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Acute cataract by a high-intensity focused ultrasound procedure: a case report



We report a case of acute onset of cataract after eyelid rejuvenation tightening with intense focused ultrasound (IFUS) treatment without using a protection device.

Case presentation

A 47-year-old female patient presented at the outpatient clinic with blurred vision in her left eye immediately after undergoing an eyelid tightening procedure, using IFUS, seven days prior. The patient had decreased vision in her left eye, caused by an acute cataract with several drop-like opacities and a rosette-like posterior subcapsular cataract. One month after her first visit, the patient’s visual acuity in her left eye decreased to 20/630. A Swept-Source Anterior Segment optical coherence tomography confirmed that the posterior capsule was not ruptured. The patient underwent uneventful phacoemulsification cataract surgery with intraocular lens implantation, which resulted in full visual recovery.


This case emphasized the need to evaluate possible ocular side effects, resulting from periocular IFUS without a protection device, including severe cataract requiring surgery.

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High-intensity focused ultrasound (HIFU) uses ultrasound waves to achieve therapeutic effects by destroying deep-localized tissue. It has been previously indicated as a treatment for prostate cancer [1] and has recently been suggested as an alternative treatment for glaucoma [2]. HIFU is also used as a cosmetic treatment, inducing selective thermal coagulation and delivering heat to the dermis and subdermis, including the superficial musculoaponeurotic system, to improve sagging skin and to increase collagen through intense focused ultrasound (IFUS) treatment [3]. Recently, IFUS has been performed as a "non-cutting eye treatment," consisting of the irradiation of the periocular area of sagging eyelids. In this treatment, the medical contact eye protection must be used. We report a case of acute progressive cataract, following IFUS.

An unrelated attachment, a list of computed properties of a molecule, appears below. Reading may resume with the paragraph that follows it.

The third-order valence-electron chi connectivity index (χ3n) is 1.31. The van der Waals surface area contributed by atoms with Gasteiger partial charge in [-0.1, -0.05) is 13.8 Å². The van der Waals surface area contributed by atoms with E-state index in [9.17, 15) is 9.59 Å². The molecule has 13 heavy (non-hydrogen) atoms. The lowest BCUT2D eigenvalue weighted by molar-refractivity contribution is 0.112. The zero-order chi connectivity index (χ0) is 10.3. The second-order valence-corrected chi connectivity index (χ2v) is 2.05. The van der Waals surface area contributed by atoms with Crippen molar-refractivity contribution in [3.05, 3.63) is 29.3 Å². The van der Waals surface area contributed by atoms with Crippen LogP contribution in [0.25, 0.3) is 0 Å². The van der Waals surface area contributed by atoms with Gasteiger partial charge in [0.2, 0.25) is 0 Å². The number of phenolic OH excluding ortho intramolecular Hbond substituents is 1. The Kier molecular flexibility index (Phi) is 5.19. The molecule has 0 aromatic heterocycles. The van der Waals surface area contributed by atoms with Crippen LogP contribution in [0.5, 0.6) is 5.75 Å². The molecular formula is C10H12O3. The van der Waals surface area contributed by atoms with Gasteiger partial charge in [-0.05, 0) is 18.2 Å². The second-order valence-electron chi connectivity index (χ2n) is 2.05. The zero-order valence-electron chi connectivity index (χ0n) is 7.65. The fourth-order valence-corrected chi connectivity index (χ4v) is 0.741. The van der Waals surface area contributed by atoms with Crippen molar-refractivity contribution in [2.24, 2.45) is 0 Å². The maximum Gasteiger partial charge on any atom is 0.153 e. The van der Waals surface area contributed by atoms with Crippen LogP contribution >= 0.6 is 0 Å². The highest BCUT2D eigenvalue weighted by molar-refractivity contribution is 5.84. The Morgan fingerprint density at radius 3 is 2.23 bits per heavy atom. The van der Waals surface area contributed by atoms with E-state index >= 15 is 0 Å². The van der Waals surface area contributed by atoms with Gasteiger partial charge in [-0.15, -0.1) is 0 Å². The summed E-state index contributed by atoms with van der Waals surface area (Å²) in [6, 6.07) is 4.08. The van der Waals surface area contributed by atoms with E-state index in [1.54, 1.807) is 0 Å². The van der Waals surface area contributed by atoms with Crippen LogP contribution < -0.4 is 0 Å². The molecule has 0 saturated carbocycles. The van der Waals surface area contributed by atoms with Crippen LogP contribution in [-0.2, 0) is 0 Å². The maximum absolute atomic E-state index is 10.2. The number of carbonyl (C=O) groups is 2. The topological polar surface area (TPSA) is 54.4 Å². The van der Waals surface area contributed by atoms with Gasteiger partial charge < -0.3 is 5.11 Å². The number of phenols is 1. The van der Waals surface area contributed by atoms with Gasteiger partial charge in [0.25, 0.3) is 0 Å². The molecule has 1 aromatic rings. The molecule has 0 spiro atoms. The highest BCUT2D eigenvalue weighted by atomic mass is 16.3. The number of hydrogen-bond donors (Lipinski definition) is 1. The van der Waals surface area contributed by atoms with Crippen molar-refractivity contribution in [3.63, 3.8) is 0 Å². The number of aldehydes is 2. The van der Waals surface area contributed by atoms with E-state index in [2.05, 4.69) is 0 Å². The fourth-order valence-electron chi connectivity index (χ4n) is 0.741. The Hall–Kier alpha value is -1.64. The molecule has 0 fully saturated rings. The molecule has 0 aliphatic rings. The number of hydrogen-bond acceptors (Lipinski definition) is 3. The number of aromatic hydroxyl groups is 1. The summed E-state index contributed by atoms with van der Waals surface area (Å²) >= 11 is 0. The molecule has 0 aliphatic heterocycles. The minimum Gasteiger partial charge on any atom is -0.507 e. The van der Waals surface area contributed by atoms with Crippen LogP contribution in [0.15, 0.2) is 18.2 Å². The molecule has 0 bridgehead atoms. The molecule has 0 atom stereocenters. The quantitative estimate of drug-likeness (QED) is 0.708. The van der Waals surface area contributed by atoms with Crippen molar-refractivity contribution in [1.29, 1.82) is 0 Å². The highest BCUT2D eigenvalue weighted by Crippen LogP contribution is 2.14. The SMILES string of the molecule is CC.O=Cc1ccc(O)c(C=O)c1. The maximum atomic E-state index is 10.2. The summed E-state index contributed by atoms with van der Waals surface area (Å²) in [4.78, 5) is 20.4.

Case presentation

A 47-year-old female patient consulted our outpatient clinic with blurred vision in her left eye, immediately after undergoing IFUS assisted-facelifting (irradiation dose unknown). She reported that a beautician treated her using IFUS to reduce eyelid laxity seven days prior. The patient was not aware of any difference in the duration or intensity of the IFUS procedure between her left and right eyes. However, as a protective eye shield was not used, she became aware of a decrease in vision in her left eye following the procedure. Aside from myopia, she had an unremarkable medical and ocular history. There was no history of ocular trauma, diabetes, corticosteroid use, or other systemic diseases or drug use. She had an uncorrected distance visual acuity of 20/20 in her right eye and 20/1000 in her left eye. There were no abnormalities in the patient’s conjunctiva, cornea, and iris. Her light reflexes were intact, while her intraocular pressure values were normal. For her left eye, seven drop-like dense opacities, aligned horizontally, and three lens opacities, extending vertically, anterior to her posterior capsule, were noted (Fig. 1a and b). The patient’s posterior subcapsular cataract (PSC) had a rosette shape; therefore, it was identified as a rosette cataract (Fig. 1b). While a Swept-Source Anterior Segment optical coherence tomography (SS-ASOCT) showed drop-like opacities in the patient’s lens (Fig. 1c) and PSC (Fig. 1d), her posterior capsule was not ruptured (Fig. 1c and d). Fundus photographs were not taken due to severe posterior capsule opacity. The macular optical coherence tomography showed no abnormalities (see Additional file 1). In contrast, no lens opacities were noted in her right eye (Fig. 1e).